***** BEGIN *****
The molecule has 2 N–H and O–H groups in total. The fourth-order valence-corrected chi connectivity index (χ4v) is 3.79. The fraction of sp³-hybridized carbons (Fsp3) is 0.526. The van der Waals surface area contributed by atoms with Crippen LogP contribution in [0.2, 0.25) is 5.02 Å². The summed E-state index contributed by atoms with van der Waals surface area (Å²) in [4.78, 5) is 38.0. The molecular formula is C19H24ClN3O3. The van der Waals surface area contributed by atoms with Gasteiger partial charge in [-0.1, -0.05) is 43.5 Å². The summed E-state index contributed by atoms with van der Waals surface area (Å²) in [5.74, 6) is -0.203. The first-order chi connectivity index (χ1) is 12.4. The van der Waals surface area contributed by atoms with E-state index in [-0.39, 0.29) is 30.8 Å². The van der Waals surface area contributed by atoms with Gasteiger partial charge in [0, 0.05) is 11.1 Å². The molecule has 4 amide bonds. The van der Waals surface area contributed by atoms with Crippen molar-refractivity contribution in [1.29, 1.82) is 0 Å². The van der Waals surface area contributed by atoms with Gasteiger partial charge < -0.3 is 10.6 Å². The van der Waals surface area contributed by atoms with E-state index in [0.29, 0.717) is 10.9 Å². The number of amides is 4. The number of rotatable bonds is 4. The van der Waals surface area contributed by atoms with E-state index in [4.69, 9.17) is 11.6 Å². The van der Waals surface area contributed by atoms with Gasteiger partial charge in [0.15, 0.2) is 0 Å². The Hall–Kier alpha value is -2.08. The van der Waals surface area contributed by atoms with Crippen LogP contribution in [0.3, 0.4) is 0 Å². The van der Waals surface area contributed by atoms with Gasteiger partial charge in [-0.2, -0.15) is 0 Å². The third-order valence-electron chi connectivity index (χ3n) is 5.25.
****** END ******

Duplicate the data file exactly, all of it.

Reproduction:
The molecule has 2 N–H and O–H groups in total. The fourth-order valence-corrected chi connectivity index (χ4v) is 3.79. The fraction of sp³-hybridized carbons (Fsp3) is 0.526. The van der Waals surface area contributed by atoms with Crippen LogP contribution in [0.2, 0.25) is 5.02 Å². The summed E-state index contributed by atoms with van der Waals surface area (Å²) in [4.78, 5) is 38.0. The molecular formula is C19H24ClN3O3. The van der Waals surface area contributed by atoms with Gasteiger partial charge in [-0.1, -0.05) is 43.5 Å². The summed E-state index contributed by atoms with van der Waals surface area (Å²) in [5.74, 6) is -0.203. The first-order chi connectivity index (χ1) is 12.4. The van der Waals surface area contributed by atoms with E-state index in [-0.39, 0.29) is 30.8 Å². The van der Waals surface area contributed by atoms with Gasteiger partial charge in [0, 0.05) is 11.1 Å². The molecule has 4 amide bonds. The van der Waals surface area contributed by atoms with Crippen molar-refractivity contribution in [1.29, 1.82) is 0 Å². The van der Waals surface area contributed by atoms with Gasteiger partial charge < -0.3 is 10.6 Å². The van der Waals surface area contributed by atoms with E-state index in [0.29, 0.717) is 10.9 Å². The number of amides is 4. The number of rotatable bonds is 4. The van der Waals surface area contributed by atoms with E-state index in [4.69, 9.17) is 11.6 Å². The van der Waals surface area contributed by atoms with Gasteiger partial charge in [0.15, 0.2) is 0 Å². The Hall–Kier alpha value is -2.08. The van der Waals surface area contributed by atoms with Crippen LogP contribution in [0.3, 0.4) is 0 Å². The van der Waals surface area contributed by atoms with Gasteiger partial charge in [-0.2, -0.15) is 0 Å². The third-order valence-electron chi connectivity index (χ3n) is 5.25.